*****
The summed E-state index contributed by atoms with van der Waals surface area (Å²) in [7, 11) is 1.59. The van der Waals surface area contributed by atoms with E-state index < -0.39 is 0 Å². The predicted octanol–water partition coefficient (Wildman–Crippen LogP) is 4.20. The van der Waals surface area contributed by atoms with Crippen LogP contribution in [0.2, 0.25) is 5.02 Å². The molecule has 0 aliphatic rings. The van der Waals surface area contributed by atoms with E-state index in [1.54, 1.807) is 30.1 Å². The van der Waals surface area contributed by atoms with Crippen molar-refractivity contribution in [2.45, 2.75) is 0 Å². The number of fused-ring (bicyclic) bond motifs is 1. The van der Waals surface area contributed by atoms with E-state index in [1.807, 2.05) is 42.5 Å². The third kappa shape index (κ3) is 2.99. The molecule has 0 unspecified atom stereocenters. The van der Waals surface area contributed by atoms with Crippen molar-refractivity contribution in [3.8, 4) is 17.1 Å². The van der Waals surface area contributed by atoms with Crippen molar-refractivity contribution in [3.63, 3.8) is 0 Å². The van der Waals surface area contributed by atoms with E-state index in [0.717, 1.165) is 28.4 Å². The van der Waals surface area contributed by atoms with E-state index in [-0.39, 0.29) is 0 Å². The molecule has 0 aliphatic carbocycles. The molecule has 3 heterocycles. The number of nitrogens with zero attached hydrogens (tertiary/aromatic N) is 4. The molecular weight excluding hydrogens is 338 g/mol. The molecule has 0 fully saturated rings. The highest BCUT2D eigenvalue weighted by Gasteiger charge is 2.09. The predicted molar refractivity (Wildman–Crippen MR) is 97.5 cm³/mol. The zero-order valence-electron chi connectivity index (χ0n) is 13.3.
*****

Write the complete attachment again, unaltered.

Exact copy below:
The summed E-state index contributed by atoms with van der Waals surface area (Å²) in [7, 11) is 1.59. The van der Waals surface area contributed by atoms with E-state index < -0.39 is 0 Å². The predicted octanol–water partition coefficient (Wildman–Crippen LogP) is 4.20. The van der Waals surface area contributed by atoms with Crippen LogP contribution in [0.2, 0.25) is 5.02 Å². The molecule has 0 aliphatic rings. The van der Waals surface area contributed by atoms with E-state index in [1.54, 1.807) is 30.1 Å². The van der Waals surface area contributed by atoms with Crippen molar-refractivity contribution in [2.45, 2.75) is 0 Å². The number of fused-ring (bicyclic) bond motifs is 1. The van der Waals surface area contributed by atoms with E-state index in [1.807, 2.05) is 42.5 Å². The third kappa shape index (κ3) is 2.99. The molecule has 0 unspecified atom stereocenters. The van der Waals surface area contributed by atoms with Crippen molar-refractivity contribution in [3.8, 4) is 17.1 Å². The van der Waals surface area contributed by atoms with Crippen molar-refractivity contribution in [3.63, 3.8) is 0 Å². The van der Waals surface area contributed by atoms with E-state index in [0.717, 1.165) is 28.4 Å². The van der Waals surface area contributed by atoms with E-state index in [-0.39, 0.29) is 0 Å². The molecule has 0 aliphatic carbocycles. The molecule has 3 heterocycles. The number of nitrogens with zero attached hydrogens (tertiary/aromatic N) is 4. The molecular weight excluding hydrogens is 338 g/mol. The molecule has 0 fully saturated rings. The highest BCUT2D eigenvalue weighted by Gasteiger charge is 2.09. The predicted molar refractivity (Wildman–Crippen MR) is 97.5 cm³/mol. The zero-order valence-electron chi connectivity index (χ0n) is 13.3.